fun to do kids downtown los angeles   Travel for Kids
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Downtown Los Angeles

Los Angeles
Downtown is the oldest section of Los Angeles. In 1769, Father Juan Crespi named the Los Angeles River, "el Rio de Nuestra Senora la Reina de los Angeles de Porciuncula." Settlers from Mexico established "el Pueblo de Los Angeles" in the downtown area, which grew into "the city of angels." Exploring downtown Los Angeles with kids, you'll get a taste of different ethnic neighborhoods and the history of this major metropolis.
Olvera Street
  Olvera Street (El Pueblo de Los Angeles Historic Monument) – Walk down the streets of this Mexican marketplace, named for Agustin Olvera, the first county judge of Los Angeles. In the Avila Adobe, the oldest house in Los Angeles, you can see what life was like in Los Angeles around 1840 – kitchen, dining and family room, office for rancho business, parlor, children's room and courtyard with lemon trees and cactus. At the Firehouse Museum, check out the old-fashioned hoses and fire-fighting equipment.
    Sample Mexican food at Olvera Street restaurants and snack stands – tacos, enchiladas, pastries ("churros") and candy. On weekends, there is live music, mariachi bands and folklorico performances. Throughout the year there are special events, such as the blessing of the animals at Easter, Cinco de Mayo, Day of the Dead (Nov. 1 and 2), and a parade at Christmas. Pick up souvenirs of Mexico – big sombreros, maracas, ponchos, ceramic animals.
Union Station

Union Station – Close to Olvera Street is Union Station, once the gateway for the Acheson, Topeka and Santa Fe, Union Pacific and Southern Pacific Railways. Today, Union Station has been beautifully restored, and is the terminus for the Metro Red Line subway. On the Red Line, take a ride to Hollywood and Highland, or Universal City (save on parking and the ride is fun).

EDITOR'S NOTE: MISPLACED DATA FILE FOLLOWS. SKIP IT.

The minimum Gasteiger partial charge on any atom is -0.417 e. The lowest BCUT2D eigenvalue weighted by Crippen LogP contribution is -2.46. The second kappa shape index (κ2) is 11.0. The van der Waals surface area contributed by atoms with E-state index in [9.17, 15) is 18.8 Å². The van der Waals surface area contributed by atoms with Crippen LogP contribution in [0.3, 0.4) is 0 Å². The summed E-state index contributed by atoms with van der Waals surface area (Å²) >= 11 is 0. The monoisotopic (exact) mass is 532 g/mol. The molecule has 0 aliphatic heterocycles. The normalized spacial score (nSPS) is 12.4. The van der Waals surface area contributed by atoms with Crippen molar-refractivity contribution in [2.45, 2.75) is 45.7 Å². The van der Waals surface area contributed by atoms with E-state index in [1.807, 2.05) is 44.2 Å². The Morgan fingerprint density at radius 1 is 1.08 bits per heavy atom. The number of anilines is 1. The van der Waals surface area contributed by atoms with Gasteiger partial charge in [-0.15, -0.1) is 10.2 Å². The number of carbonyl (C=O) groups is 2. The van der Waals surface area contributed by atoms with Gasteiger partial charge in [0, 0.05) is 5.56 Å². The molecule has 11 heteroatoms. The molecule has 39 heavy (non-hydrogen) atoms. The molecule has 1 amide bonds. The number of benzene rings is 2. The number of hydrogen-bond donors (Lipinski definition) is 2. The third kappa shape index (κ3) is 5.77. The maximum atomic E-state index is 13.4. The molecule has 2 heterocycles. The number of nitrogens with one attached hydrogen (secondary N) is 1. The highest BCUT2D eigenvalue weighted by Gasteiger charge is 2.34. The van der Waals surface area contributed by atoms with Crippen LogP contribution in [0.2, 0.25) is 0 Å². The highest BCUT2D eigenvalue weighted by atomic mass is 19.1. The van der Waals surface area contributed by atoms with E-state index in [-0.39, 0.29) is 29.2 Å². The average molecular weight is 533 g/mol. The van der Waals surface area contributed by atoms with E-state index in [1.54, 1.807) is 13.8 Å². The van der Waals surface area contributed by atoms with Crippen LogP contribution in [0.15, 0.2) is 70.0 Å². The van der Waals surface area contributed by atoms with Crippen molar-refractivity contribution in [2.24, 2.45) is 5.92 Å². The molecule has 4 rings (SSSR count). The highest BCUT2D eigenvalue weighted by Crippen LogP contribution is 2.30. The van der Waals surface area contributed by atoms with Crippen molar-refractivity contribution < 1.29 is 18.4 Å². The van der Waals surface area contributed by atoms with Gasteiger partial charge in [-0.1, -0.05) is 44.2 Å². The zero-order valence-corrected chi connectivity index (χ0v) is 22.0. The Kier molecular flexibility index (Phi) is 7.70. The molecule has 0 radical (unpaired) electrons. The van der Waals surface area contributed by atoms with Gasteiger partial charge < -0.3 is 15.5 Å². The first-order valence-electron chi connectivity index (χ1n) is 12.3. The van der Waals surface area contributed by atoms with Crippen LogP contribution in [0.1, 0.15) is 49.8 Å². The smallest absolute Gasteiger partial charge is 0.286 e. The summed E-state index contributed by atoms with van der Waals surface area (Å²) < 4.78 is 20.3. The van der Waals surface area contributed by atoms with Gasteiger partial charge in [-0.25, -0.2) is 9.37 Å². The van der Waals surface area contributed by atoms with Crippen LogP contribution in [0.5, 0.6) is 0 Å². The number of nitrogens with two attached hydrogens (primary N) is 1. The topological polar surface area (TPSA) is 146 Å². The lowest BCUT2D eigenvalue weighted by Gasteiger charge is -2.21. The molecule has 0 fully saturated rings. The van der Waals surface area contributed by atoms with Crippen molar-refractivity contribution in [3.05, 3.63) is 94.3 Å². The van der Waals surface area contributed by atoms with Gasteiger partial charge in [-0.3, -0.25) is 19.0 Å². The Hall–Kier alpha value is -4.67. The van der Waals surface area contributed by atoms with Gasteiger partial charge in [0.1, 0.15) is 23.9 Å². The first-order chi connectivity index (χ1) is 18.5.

If you want the excitement of boarding a train in this grand old station, take Amtrak for a day trip to Mission San Juan Capistrano. For a longer trip, the train goes to San Diego - the track goes right along the coast and you get the superb views of the sparkling Pacific Ocean.
  Los Angeles Public Library (Central Library) – The LA Public Library is something special, not just the huge rotunda with a gigantic chandelier, murals of California history, but especially the Children's Literature Room. Find a comfy couch and read books out loud, sunlight streaming in through the windows (or feel cozy on a gray day). The library also has a good program of kid's events. Click here for the schedule.
Bunker HIll Steps
  Bunker Hill Steps – Across from the Central Library, hop up Bunker Hill Steps, reminiscent of the Spanish Steps in Rome. Feel free to dabble your hands in the water that cascades down the 103 steps. At the top, there's a great view of the glittering pyramidal dome of the Central Library. Kids might want to run up and down the steps a couple of times.
Wells Fargo History Museum (333 South Grand) – In the mid 19th century, Wells Fargo stagecoaches carried passengers, treasure boxes (filled with gold) and mail throughout the West. Los Angeles was an important stop, as business flowed between Los Angeles and Northern California. In the museum, you'll see crusty gold nuggets, gold scales, strong boxes, and a stagecoach. Try your hand sending messages in Morse code on a telegraph key. The museum is free and open Monday to Friday.
Chintatown Los Angeles
Chinatown – Head to Chinatown for lunch. Chinese restaurants are perfect for families. At dim sum restaurants, pick the dishes you like as they come by (even picky eaters like a barbeque pork bun), and the ambiance is pleasantly noisy.
    According to urban legends, Los Angeles (along with San Francisco) is credited with the invention of the fortune cookie. David Jung, a baker from Canton, started making the cookies around 1920; they were so popular, his Hong Kong Noodle Company made 3,000 cookies an hour! Stop into the Phoenix Bakery on North Broadway at Bamboo Lane for fortune cookies and Chinese sweets.
      Chinese American Museum – Located next to Olvera Street, walk into a Chinese herbal shop and general store. In the general store, shoppers bought children's toys, bamboo umbrellas, silk dresses, along with lanterns and food. Pull open drawers to learn about Chinese medicine and how to count with an abacus. The museum is free.
Little Tokyo – Another fun spot to eat and stroll is Little Tokyo, a mostly-pedestrian neighborhood with shops and restaurants. There are plenty of restaurants with steaming noodles, gyoza (dumplings) and sushi. Don't worry what's on the menu – most restaurants have a display of plastic food.
      Japanese American National Museum – JANM has arts, crafts and workshops for the whole family. Celebrate the new year with mochi pounding, arts of spring, how to fold origami, seasonal projects throughout the year.
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